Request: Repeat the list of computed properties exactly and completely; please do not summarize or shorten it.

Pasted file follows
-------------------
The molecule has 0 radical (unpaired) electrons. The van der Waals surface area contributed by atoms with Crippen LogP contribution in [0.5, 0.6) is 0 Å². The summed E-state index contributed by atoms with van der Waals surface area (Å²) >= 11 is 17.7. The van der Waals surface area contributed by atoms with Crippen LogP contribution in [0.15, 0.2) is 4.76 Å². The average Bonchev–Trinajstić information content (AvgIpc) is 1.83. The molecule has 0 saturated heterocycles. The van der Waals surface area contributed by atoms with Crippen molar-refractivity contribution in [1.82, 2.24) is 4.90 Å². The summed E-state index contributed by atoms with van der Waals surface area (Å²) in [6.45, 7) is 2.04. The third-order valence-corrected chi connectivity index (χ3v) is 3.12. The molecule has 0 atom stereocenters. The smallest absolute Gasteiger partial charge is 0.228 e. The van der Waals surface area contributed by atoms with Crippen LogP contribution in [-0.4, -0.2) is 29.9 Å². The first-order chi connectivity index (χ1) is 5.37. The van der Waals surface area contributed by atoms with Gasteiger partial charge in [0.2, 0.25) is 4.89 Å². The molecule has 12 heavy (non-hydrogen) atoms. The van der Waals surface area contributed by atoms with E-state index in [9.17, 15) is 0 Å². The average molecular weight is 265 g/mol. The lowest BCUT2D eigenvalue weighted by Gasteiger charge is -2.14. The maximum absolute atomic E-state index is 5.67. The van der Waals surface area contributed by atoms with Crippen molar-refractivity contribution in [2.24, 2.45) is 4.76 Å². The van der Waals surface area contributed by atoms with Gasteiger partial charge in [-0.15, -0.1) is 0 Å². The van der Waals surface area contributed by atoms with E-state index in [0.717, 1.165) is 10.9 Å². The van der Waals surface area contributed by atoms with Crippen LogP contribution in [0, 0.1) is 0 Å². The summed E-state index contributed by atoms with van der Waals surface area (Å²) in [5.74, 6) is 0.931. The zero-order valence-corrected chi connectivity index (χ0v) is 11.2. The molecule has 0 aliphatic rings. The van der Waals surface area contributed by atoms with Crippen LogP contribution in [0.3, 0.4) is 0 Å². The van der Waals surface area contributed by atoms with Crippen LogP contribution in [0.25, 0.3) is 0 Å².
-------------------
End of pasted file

The molecule has 0 radical (unpaired) electrons. The van der Waals surface area contributed by atoms with Crippen LogP contribution in [0.5, 0.6) is 0 Å². The summed E-state index contributed by atoms with van der Waals surface area (Å²) >= 11 is 17.7. The van der Waals surface area contributed by atoms with Crippen LogP contribution in [0.15, 0.2) is 4.76 Å². The average Bonchev–Trinajstić information content (AvgIpc) is 1.83. The molecule has 0 saturated heterocycles. The van der Waals surface area contributed by atoms with Crippen molar-refractivity contribution in [1.82, 2.24) is 4.90 Å². The summed E-state index contributed by atoms with van der Waals surface area (Å²) in [6.45, 7) is 2.04. The third-order valence-corrected chi connectivity index (χ3v) is 3.12. The molecule has 0 atom stereocenters. The smallest absolute Gasteiger partial charge is 0.228 e. The van der Waals surface area contributed by atoms with Crippen LogP contribution in [-0.4, -0.2) is 29.9 Å². The first-order chi connectivity index (χ1) is 5.37. The van der Waals surface area contributed by atoms with Gasteiger partial charge in [0.2, 0.25) is 4.89 Å². The molecule has 12 heavy (non-hydrogen) atoms. The van der Waals surface area contributed by atoms with E-state index in [9.17, 15) is 0 Å². The average molecular weight is 265 g/mol. The lowest BCUT2D eigenvalue weighted by Gasteiger charge is -2.14. The maximum absolute atomic E-state index is 5.67. The van der Waals surface area contributed by atoms with Crippen molar-refractivity contribution in [2.24, 2.45) is 4.76 Å². The van der Waals surface area contributed by atoms with Gasteiger partial charge in [-0.15, -0.1) is 0 Å². The van der Waals surface area contributed by atoms with E-state index in [0.717, 1.165) is 10.9 Å². The van der Waals surface area contributed by atoms with Crippen LogP contribution in [0, 0.1) is 0 Å². The summed E-state index contributed by atoms with van der Waals surface area (Å²) in [5.74, 6) is 0.931. The zero-order valence-corrected chi connectivity index (χ0v) is 11.2. The molecule has 0 aliphatic rings. The van der Waals surface area contributed by atoms with Crippen LogP contribution in [0.3, 0.4) is 0 Å². The van der Waals surface area contributed by atoms with Crippen LogP contribution in [0.25, 0.3) is 0 Å².